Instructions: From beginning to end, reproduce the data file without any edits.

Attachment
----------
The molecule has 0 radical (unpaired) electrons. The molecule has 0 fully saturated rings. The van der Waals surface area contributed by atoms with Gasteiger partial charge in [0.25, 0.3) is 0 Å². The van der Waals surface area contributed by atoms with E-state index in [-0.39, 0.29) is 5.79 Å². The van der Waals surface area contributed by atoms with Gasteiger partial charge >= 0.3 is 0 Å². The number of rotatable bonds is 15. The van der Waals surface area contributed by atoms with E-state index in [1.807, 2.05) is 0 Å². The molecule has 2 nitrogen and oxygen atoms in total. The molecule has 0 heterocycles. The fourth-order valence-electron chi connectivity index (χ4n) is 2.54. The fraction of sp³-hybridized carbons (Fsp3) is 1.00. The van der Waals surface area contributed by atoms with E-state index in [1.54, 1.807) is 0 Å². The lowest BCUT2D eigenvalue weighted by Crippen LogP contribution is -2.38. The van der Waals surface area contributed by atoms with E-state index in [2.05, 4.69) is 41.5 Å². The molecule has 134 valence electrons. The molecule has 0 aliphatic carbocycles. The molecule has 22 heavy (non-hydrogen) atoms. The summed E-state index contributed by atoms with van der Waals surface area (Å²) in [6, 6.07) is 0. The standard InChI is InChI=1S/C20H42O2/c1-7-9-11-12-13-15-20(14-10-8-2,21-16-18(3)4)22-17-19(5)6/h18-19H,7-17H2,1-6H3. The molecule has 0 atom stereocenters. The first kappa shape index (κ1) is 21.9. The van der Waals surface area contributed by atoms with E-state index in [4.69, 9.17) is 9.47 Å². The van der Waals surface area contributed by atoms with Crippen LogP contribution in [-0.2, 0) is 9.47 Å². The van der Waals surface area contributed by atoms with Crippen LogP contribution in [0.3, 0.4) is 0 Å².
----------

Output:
The molecule has 0 radical (unpaired) electrons. The molecule has 0 fully saturated rings. The van der Waals surface area contributed by atoms with Gasteiger partial charge in [0.25, 0.3) is 0 Å². The van der Waals surface area contributed by atoms with E-state index in [-0.39, 0.29) is 5.79 Å². The van der Waals surface area contributed by atoms with Gasteiger partial charge >= 0.3 is 0 Å². The number of rotatable bonds is 15. The van der Waals surface area contributed by atoms with E-state index in [1.807, 2.05) is 0 Å². The molecule has 2 nitrogen and oxygen atoms in total. The molecule has 0 heterocycles. The fourth-order valence-electron chi connectivity index (χ4n) is 2.54. The fraction of sp³-hybridized carbons (Fsp3) is 1.00. The van der Waals surface area contributed by atoms with E-state index in [1.54, 1.807) is 0 Å². The lowest BCUT2D eigenvalue weighted by Crippen LogP contribution is -2.38. The van der Waals surface area contributed by atoms with E-state index in [2.05, 4.69) is 41.5 Å². The molecule has 134 valence electrons. The molecule has 0 aliphatic carbocycles. The molecule has 22 heavy (non-hydrogen) atoms. The summed E-state index contributed by atoms with van der Waals surface area (Å²) in [6, 6.07) is 0. The standard InChI is InChI=1S/C20H42O2/c1-7-9-11-12-13-15-20(14-10-8-2,21-16-18(3)4)22-17-19(5)6/h18-19H,7-17H2,1-6H3. The molecule has 0 atom stereocenters. The first kappa shape index (κ1) is 21.9. The van der Waals surface area contributed by atoms with E-state index in [4.69, 9.17) is 9.47 Å². The van der Waals surface area contributed by atoms with Crippen LogP contribution in [-0.2, 0) is 9.47 Å². The van der Waals surface area contributed by atoms with Crippen LogP contribution in [0.3, 0.4) is 0 Å².